And I will leave the last word to David Terry, M.D., an ultrarunner who has finished the Western States 100 and the Wasatch Front 100, 10 consecutive times. “Ice baths don’t only suppress inflammation, but help to flush harmful metabolic debris out of your muscles” and with his record of ultra running, if he says it, it must be true!

The Mo Farah interview

So here it is – my first video interview and I bagged a really good one. Mo Farah.

To give you some background, the interview was at an event organised by Nike and Sweatshop at the Trackside Cafe at St Mary’s University College in Twickenham, where Mo gave a talk to an invited group of athletes, primarily young athletes, and was later presented by the Nike team with a pair of one-off red and white track spikes in the Arsenal livery.

As you can tell from the start of the interview, I didn’t have much time with Mo, but it was really great to meet a hero of mine and I can confirm that he really is a lovely chap. I can also confirm that he is an incredibly hard-working individual and I hope that whilst he can do massive good for young people through his inspirational feats on the track, he also gets a chance to train effectively so that he gets the Olympic medal I and many others believe he deserves.

I hope you enjoy it.

The final question you must all be asking – did Mo get a PB. Well not quite. Before the editing job (excellently carried out by Sistak) the interview took 8min 20sec, which would be a massive PB for me but a light jog for Mo!

 

A Mo-tivating Interview

It is not often that one meets their hero. Tonight that is exactly what I did; I met and interviewed Mo Farah.

Mo was the guest of honour at an event that Nike organised at the track at St. Mary’s University College, Twickenham in London. Mo was there to provide advice and inspiration to a select group of youngsters and he was kind enough to take a few minutes to talk to me.

Talking to young people and encouraging them to strive to be the best they can be is clearly close to Mo’s heart. At the question and answer session after our interview, Mo was asked what must be one of the most common questions he hears now: how did you first get started in athletics? The answer is simply that the PE teacher at his first school, a man by the name of Alan Watkinson (who incidentally was on hand tonight to receive a generous round of applause) saw some potential in Mo and encouraged, bribed and coerced the young, football-mad Farah to join a running club in Houndslow. From there it was simply a matter of his fitness, dedication and enthusiasm combining to create the superb runner we see today.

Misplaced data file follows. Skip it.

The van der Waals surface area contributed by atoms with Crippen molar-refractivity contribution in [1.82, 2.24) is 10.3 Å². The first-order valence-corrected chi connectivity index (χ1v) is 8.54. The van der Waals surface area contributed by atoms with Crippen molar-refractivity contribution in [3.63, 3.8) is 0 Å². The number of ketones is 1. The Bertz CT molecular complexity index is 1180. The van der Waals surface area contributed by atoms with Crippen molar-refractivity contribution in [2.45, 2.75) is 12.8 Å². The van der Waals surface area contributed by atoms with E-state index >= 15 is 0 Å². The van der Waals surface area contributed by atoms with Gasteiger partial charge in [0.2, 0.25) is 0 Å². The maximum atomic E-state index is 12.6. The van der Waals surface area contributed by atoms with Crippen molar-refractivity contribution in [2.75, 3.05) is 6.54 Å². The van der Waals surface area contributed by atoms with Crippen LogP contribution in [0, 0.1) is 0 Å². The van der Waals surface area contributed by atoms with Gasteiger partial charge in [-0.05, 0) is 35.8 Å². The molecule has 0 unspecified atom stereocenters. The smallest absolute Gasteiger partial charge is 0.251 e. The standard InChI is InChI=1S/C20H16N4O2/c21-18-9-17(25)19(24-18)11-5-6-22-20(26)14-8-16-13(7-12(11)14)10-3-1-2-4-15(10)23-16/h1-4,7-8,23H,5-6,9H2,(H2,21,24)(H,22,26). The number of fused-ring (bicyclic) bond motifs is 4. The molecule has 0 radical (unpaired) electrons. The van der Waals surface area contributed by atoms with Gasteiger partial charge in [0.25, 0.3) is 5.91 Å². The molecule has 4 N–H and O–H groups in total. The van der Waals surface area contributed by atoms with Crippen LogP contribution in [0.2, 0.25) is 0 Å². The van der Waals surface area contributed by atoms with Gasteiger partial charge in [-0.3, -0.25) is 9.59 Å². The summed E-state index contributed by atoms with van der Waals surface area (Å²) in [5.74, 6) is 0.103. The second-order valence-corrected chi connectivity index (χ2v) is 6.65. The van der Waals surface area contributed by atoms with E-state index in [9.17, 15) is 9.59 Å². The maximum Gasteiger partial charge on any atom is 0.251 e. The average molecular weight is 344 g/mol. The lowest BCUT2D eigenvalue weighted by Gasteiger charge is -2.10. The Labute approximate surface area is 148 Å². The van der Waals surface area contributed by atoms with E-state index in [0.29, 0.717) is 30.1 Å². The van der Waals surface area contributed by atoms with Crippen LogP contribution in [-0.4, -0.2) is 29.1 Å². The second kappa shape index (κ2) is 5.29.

Mo has a singular belief that anyone, especially any young person, can get into sport. When I asked him what he would say to youngsters who say that they can’t run, he looked a little puzzled for a moment before stating simply that they can run, they just have to try. He went on to say that he thinks that the answer to getting kids involved in sport is to make it fun for them.

So does Mo see himself as a role model? Actually I’m glad to say that he told me that he does, especially to those who already run. And that was apparent from what I saw tonight. The kids surged towards the stage he was due to appear on – giving the Nike organising team a bit of a headache as they tried to get everyone to move back to make it easier for the whole room to see Mo in the Q&A. And when Mo sat down to sign autographs after the Q&A session the line seemed endless. Nevertheless Mo shook hands, signed autographs and posed for pictures long after the PR people would have whisked him away. He really seemed to love interacting with the young people present.

My interview with Mo was a very rushed affair – I told him that I was going to try to get through the questions in a 3,000m PB time (which for him we didn’t, but I would have been very happy with 8 min 20 secs!) and in that time Mo reminded me again of why I love this sport of ours – he is warm, engaging, enthusiastic and very, very successful.

I hope to have video footage of the interview online in the next couple of days. But in the mean time if you need any more reason to make this man your hero, check out the footage of his 10,000m triumph in Barcelona on the BBC. Simply fantastic.